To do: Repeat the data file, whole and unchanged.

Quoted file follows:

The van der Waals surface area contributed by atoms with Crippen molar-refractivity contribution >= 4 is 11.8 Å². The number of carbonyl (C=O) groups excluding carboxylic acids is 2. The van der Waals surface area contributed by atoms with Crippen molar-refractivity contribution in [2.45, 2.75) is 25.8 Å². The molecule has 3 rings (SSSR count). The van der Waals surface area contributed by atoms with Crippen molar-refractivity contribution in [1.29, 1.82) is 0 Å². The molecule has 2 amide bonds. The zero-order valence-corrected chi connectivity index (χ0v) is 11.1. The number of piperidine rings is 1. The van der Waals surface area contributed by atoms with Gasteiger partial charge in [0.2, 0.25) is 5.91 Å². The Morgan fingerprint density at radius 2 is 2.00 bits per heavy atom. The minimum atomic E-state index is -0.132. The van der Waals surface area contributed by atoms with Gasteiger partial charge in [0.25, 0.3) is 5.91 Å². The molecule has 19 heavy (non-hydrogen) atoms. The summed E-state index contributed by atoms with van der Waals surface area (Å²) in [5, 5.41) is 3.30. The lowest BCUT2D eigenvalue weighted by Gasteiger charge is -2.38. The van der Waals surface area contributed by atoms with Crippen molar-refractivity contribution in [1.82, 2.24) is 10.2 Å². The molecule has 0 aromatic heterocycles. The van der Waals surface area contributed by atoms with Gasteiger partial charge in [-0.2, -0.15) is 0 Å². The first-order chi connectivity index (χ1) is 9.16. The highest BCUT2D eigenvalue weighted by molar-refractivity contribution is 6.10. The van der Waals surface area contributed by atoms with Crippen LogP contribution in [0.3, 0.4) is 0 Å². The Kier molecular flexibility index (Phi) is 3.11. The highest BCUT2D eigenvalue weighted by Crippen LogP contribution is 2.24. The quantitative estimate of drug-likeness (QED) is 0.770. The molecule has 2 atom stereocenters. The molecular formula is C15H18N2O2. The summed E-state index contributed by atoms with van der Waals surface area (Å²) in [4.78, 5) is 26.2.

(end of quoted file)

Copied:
The van der Waals surface area contributed by atoms with Crippen molar-refractivity contribution >= 4 is 11.8 Å². The number of carbonyl (C=O) groups excluding carboxylic acids is 2. The van der Waals surface area contributed by atoms with Crippen molar-refractivity contribution in [2.45, 2.75) is 25.8 Å². The molecule has 3 rings (SSSR count). The van der Waals surface area contributed by atoms with Crippen molar-refractivity contribution in [1.29, 1.82) is 0 Å². The molecule has 2 amide bonds. The zero-order valence-corrected chi connectivity index (χ0v) is 11.1. The number of piperidine rings is 1. The van der Waals surface area contributed by atoms with Gasteiger partial charge in [0.2, 0.25) is 5.91 Å². The Morgan fingerprint density at radius 2 is 2.00 bits per heavy atom. The minimum atomic E-state index is -0.132. The van der Waals surface area contributed by atoms with Gasteiger partial charge in [0.25, 0.3) is 5.91 Å². The molecule has 19 heavy (non-hydrogen) atoms. The summed E-state index contributed by atoms with van der Waals surface area (Å²) in [5, 5.41) is 3.30. The lowest BCUT2D eigenvalue weighted by Gasteiger charge is -2.38. The van der Waals surface area contributed by atoms with Crippen molar-refractivity contribution in [1.82, 2.24) is 10.2 Å². The molecule has 0 aromatic heterocycles. The van der Waals surface area contributed by atoms with Gasteiger partial charge in [-0.2, -0.15) is 0 Å². The first-order chi connectivity index (χ1) is 9.16. The highest BCUT2D eigenvalue weighted by molar-refractivity contribution is 6.10. The van der Waals surface area contributed by atoms with Crippen LogP contribution in [0.3, 0.4) is 0 Å². The Kier molecular flexibility index (Phi) is 3.11. The highest BCUT2D eigenvalue weighted by Crippen LogP contribution is 2.24. The quantitative estimate of drug-likeness (QED) is 0.770. The molecule has 2 atom stereocenters. The molecular formula is C15H18N2O2. The summed E-state index contributed by atoms with van der Waals surface area (Å²) in [4.78, 5) is 26.2.